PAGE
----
|5th, 1st April, 1917, to 31st March, 1918||10,646|
|6th, 1st April, 1918, to 31st December, 1918||15,697|
Private, Henry Mercer CHAPMAN, 15077, (of Newnham)
Count Ferdinand von Zeppelin (1838-1917) was born in Konstanz, Baden on 8 April 1838 and was the first large-scale builder of the rigid dirigibles which eventually became synonymous with his name.....Learn more from FirstWorldWar.com website.
The Faversham and North East Kent News reported on 10th March on how parcels to POWs were highly valued.
"PRISONERS OF WAR. At Newnham and Doddington the local work of sending parcels to men belonging to those two parishes who are prisoners of war is still being carried on.
Lance-Corporal Henry Farbridge, Royal West Kents, one of the prisoners, writes a letter of thanks for the parcels sent and says:- “I have work on the land here and it is doing me a lot of good, after spending nearly two years in camp. My wound is getting quite strong now and does not trouble me. I am in good health and spirits….."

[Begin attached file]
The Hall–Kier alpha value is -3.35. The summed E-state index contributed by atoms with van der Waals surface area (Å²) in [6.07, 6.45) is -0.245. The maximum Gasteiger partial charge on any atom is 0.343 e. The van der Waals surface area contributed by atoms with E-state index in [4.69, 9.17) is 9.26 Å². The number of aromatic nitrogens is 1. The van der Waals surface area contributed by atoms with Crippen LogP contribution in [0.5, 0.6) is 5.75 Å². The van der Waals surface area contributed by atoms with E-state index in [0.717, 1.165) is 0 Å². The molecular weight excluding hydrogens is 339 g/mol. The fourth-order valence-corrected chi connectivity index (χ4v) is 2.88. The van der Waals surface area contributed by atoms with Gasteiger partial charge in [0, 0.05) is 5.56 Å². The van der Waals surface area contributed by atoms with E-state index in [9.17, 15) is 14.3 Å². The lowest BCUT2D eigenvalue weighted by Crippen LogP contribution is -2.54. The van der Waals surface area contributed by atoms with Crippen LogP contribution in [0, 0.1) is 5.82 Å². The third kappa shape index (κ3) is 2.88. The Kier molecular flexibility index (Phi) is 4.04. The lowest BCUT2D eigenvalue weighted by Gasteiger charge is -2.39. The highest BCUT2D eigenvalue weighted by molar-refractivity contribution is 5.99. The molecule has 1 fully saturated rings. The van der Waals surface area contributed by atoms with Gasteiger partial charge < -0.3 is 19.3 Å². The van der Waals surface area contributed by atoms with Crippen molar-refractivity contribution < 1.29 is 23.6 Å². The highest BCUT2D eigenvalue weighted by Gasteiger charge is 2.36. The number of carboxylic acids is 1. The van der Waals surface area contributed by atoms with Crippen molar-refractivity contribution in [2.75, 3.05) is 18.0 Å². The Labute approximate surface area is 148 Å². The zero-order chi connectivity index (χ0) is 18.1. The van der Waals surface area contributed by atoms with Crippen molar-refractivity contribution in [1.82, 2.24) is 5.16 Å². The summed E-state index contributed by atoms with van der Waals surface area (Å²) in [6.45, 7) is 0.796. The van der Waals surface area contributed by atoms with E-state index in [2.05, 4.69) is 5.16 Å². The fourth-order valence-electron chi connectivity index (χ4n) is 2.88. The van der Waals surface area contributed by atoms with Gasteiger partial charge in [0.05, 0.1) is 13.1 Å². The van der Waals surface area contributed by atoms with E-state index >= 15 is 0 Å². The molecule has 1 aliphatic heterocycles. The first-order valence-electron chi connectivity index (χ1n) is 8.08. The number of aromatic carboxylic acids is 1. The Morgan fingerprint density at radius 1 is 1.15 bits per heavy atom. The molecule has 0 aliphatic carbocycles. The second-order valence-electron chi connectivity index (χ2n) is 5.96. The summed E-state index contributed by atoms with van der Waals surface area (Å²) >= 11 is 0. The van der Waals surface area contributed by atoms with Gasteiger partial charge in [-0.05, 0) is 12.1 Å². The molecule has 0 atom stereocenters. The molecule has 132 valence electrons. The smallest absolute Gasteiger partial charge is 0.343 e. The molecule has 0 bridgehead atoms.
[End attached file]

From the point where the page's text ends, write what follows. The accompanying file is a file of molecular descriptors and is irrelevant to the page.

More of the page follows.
Formation and Growth of Queen Mary's Army Auxiliary Corps. The decision to inaugurate the Women's Army Auxiliary Corps led (13th March) to the first batch of women (mostly original members of the Women's Legion) being enrolled and provided with Identification Certificates prior to departure for France, on 4th April, under Army Council Instruction 537 of 28th March, 1917.
Gunner, Daniel Thomas BAKER, 65738, (of Luddenham)
EAST KENT APPEAL TRIBUNAL.- MR. KNOWLES GRANTED SIX MONTHS' EXEMPTION.- John Knowles, 24, married, head man on fruit farm with over 1,000 trees, was appealed for by his father, Mr. Edward Knowles, of Uplees, Faversham and Lynsted, the local tribunal having withdrawn conditional exemption. The appeal was allowed, and local tribunal to grant six months exemption conditional on his remaining in present occupation in market gardening.
The Faversham and North East Kent News carried: "ROLL OF HONOUR. Mr and Mrs H. Feakins, of Four Oaks, have lost their eldest son, William Henry Feakins, Middlesex Regiment, who was killed in action on the 3rd February. In a letter of condolence to the parents Sergeant Williams, the deceased's platoon sergeant, speaks very highly of him. He says: Your son often impressed me with his soldierly qualities. He was very popular among the boys of the platoon, and we all feel his loss. He was considered by all a good soldier." The deceased, who was killed instantaneously, was23 years of age."